Type: Law Bulletins
Date: 04/19/2017

Ohio Supreme Court Rejects "Substantial Compliance" Theory and Rules That Claims Against Decedents' Estates Must Be Presented in Strict Accordance With Statutory Language

The Ohio Supreme Court issued a decision on April 19, 2017, that is significant to persons or businesses who are owed money by a person who passes away. The court issued a 6-1 decision in Wilson v. Lawrence, Slip Opinion No. 2017-Ohio-1410, confirming that under Ohio statutes, persons or businesses with claims against estates must present those claims directly to the persons listed in the statute and in the precise manner provided in the statute.[1]

In the Wilson case, Gorman, a recently deceased businessman, owed a balance of $200,000 to Wilson in connection with Gorman’s purchase of an interest in Wilson’s Marine 1 L.L.C. Ten days after Gorman died, Wilson sent a letter attempting to present the claim to Gorman’s secretary and to his trustee/personal accountant, rather than to the court-appointed executor for his estate, Lawrence. The secretary immediately forwarded the letter to Lawrence, and the trustee/personal accountant did so very soon thereafter. But under the language of the controlling Ohio statute, this was not sufficient to present Wilson’s claim against the estate, and the court held that Lawrence, as executor of Gorman’s estate, properly could reject and refuse to pay the claim to Wilson.

The controlling Ohio statute, R.C. 2117.06, provides: “(A) All creditors having claims against an estate, including claims arising out of contract, out of tort, on cognovit notes, or on judgments, whether due or not due, secured or unsecured, liquidated or unliquidated, shall present their claims in one of the following manners: (1) After the appointment of an executor or administrator and prior to the filing of a final account or a certificate of termination, in one of the following manners: (a) To the executor or administrator in a writing.” In Wilson, the creditor failed to present the claim to the executor, even though those to whom the creditor sent the claim forwarded the claim to the executor without delay.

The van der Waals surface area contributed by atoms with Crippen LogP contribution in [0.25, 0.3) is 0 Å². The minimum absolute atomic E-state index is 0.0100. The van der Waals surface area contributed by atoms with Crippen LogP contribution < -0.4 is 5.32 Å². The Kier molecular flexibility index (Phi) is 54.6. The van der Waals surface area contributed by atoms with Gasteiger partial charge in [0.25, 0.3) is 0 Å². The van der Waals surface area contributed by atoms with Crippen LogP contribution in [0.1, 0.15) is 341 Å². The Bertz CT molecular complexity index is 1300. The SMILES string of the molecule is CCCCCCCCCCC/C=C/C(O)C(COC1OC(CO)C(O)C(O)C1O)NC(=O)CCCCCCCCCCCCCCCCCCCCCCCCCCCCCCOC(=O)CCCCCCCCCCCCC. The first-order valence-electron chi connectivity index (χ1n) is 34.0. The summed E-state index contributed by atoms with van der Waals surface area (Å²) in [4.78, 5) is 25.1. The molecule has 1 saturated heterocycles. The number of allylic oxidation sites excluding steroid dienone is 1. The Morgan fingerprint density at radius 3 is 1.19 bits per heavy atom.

Chief Justice Maureen O’Connor, writing for the Ohio Supreme Court, rejected the argument that Wilson should be permitted to pursue his claim because he had substantially complied with the statute. The opinion emphasized that statutes such as R.C. 2117.06 exist to foster expedient administration of estates and that the state has a strong interest in the orderly settlement of estates. It noted that Wilson, the creditor, bore the burden to identify the administrator or executor.

Not only does Ohio law require presentment to the proper person, it also requires that claims against estates be presented within the proper time frame — in most cases, within six (6) months of death. Ohio law provides a mechanism for creditors to open estates in order to timely present claims where no executor or administrator has been appointed.

If you or your business has a claim against a deceased person, contact your Taft attorney to ensure that your claim is properly and timely presented in accordance with Ohio law. And if you are serving as an executor or administrator of an Ohio estate, consult with your attorney to ensure that you do not pay claims that were improperly or untimely presented to the estate. 

[1]  The syllabus, or official holding, of the case is: “A claim against an estate must be timely presented in writing to the executor or administrator of the estate in order to meet the mandatory requirements of R.C. 2117.06(A)(1)(a), and under that subdivision, delivery of the claim to a person not appointed by the probate court who gives it to the executor or administrator fails to present a claim against the estate.”

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